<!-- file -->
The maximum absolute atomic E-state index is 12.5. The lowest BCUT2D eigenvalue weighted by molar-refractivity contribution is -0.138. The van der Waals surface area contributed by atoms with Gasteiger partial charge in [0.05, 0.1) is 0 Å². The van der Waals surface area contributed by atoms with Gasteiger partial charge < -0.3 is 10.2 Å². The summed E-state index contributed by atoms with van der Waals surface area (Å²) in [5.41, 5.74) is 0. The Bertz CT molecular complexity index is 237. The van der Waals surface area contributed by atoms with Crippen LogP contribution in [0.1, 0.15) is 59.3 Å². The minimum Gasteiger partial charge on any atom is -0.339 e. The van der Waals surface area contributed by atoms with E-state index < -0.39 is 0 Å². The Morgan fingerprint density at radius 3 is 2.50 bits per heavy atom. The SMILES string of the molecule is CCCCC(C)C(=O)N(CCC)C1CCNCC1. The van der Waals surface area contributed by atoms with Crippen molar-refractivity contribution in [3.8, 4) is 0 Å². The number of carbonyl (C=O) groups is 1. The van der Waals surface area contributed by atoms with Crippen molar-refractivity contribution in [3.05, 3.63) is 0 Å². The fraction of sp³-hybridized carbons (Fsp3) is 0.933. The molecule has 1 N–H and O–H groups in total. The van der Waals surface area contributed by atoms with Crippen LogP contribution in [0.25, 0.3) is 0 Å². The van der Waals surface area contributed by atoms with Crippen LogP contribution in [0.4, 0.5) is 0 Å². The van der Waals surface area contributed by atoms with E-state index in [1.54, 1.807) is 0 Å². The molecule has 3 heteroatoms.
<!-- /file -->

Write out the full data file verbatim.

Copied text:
The maximum absolute atomic E-state index is 12.5. The lowest BCUT2D eigenvalue weighted by molar-refractivity contribution is -0.138. The van der Waals surface area contributed by atoms with Gasteiger partial charge in [0.05, 0.1) is 0 Å². The van der Waals surface area contributed by atoms with Gasteiger partial charge < -0.3 is 10.2 Å². The summed E-state index contributed by atoms with van der Waals surface area (Å²) in [5.41, 5.74) is 0. The Bertz CT molecular complexity index is 237. The van der Waals surface area contributed by atoms with Crippen LogP contribution in [0.1, 0.15) is 59.3 Å². The minimum Gasteiger partial charge on any atom is -0.339 e. The van der Waals surface area contributed by atoms with E-state index < -0.39 is 0 Å². The Morgan fingerprint density at radius 3 is 2.50 bits per heavy atom. The SMILES string of the molecule is CCCCC(C)C(=O)N(CCC)C1CCNCC1. The van der Waals surface area contributed by atoms with Crippen molar-refractivity contribution in [3.8, 4) is 0 Å². The number of carbonyl (C=O) groups is 1. The van der Waals surface area contributed by atoms with Crippen molar-refractivity contribution in [3.05, 3.63) is 0 Å². The fraction of sp³-hybridized carbons (Fsp3) is 0.933. The molecule has 1 N–H and O–H groups in total. The van der Waals surface area contributed by atoms with Crippen LogP contribution in [0.25, 0.3) is 0 Å². The van der Waals surface area contributed by atoms with Crippen LogP contribution in [0.4, 0.5) is 0 Å². The van der Waals surface area contributed by atoms with E-state index in [1.54, 1.807) is 0 Å². The molecule has 3 heteroatoms.